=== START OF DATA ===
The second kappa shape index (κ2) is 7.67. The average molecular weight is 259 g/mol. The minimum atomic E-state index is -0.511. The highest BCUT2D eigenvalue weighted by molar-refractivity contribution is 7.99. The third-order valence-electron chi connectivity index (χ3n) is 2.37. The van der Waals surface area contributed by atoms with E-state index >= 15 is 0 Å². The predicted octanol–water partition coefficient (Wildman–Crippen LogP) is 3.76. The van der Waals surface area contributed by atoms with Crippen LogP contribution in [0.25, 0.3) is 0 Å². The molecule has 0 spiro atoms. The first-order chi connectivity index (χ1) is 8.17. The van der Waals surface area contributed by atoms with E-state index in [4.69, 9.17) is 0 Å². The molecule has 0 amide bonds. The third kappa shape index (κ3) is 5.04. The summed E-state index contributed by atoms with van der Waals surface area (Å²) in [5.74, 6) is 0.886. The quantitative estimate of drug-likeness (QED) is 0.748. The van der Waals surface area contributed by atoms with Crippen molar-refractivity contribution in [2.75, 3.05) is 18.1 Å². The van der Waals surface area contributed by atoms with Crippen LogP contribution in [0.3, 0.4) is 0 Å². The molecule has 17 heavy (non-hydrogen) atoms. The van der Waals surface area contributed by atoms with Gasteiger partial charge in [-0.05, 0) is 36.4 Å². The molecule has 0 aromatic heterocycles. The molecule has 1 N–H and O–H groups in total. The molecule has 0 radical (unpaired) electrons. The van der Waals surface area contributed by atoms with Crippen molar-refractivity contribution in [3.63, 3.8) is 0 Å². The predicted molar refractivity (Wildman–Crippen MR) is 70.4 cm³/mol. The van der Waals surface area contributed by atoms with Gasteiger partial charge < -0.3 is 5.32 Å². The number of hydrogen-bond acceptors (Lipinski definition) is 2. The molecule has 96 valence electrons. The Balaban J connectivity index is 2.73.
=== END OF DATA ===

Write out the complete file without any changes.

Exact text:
The second kappa shape index (κ2) is 7.67. The average molecular weight is 259 g/mol. The minimum atomic E-state index is -0.511. The highest BCUT2D eigenvalue weighted by molar-refractivity contribution is 7.99. The third-order valence-electron chi connectivity index (χ3n) is 2.37. The van der Waals surface area contributed by atoms with E-state index >= 15 is 0 Å². The predicted octanol–water partition coefficient (Wildman–Crippen LogP) is 3.76. The van der Waals surface area contributed by atoms with Crippen LogP contribution in [0.25, 0.3) is 0 Å². The molecule has 0 spiro atoms. The first-order chi connectivity index (χ1) is 8.17. The van der Waals surface area contributed by atoms with E-state index in [4.69, 9.17) is 0 Å². The molecule has 0 amide bonds. The third kappa shape index (κ3) is 5.04. The summed E-state index contributed by atoms with van der Waals surface area (Å²) in [5.74, 6) is 0.886. The quantitative estimate of drug-likeness (QED) is 0.748. The van der Waals surface area contributed by atoms with Crippen molar-refractivity contribution in [2.75, 3.05) is 18.1 Å². The van der Waals surface area contributed by atoms with Crippen LogP contribution in [0.3, 0.4) is 0 Å². The molecule has 17 heavy (non-hydrogen) atoms. The van der Waals surface area contributed by atoms with Gasteiger partial charge in [-0.05, 0) is 36.4 Å². The molecule has 0 aromatic heterocycles. The molecule has 1 N–H and O–H groups in total. The molecule has 0 radical (unpaired) electrons. The van der Waals surface area contributed by atoms with Crippen molar-refractivity contribution in [3.63, 3.8) is 0 Å². The predicted molar refractivity (Wildman–Crippen MR) is 70.4 cm³/mol. The van der Waals surface area contributed by atoms with Gasteiger partial charge < -0.3 is 5.32 Å². The number of hydrogen-bond acceptors (Lipinski definition) is 2. The molecule has 96 valence electrons. The Balaban J connectivity index is 2.73.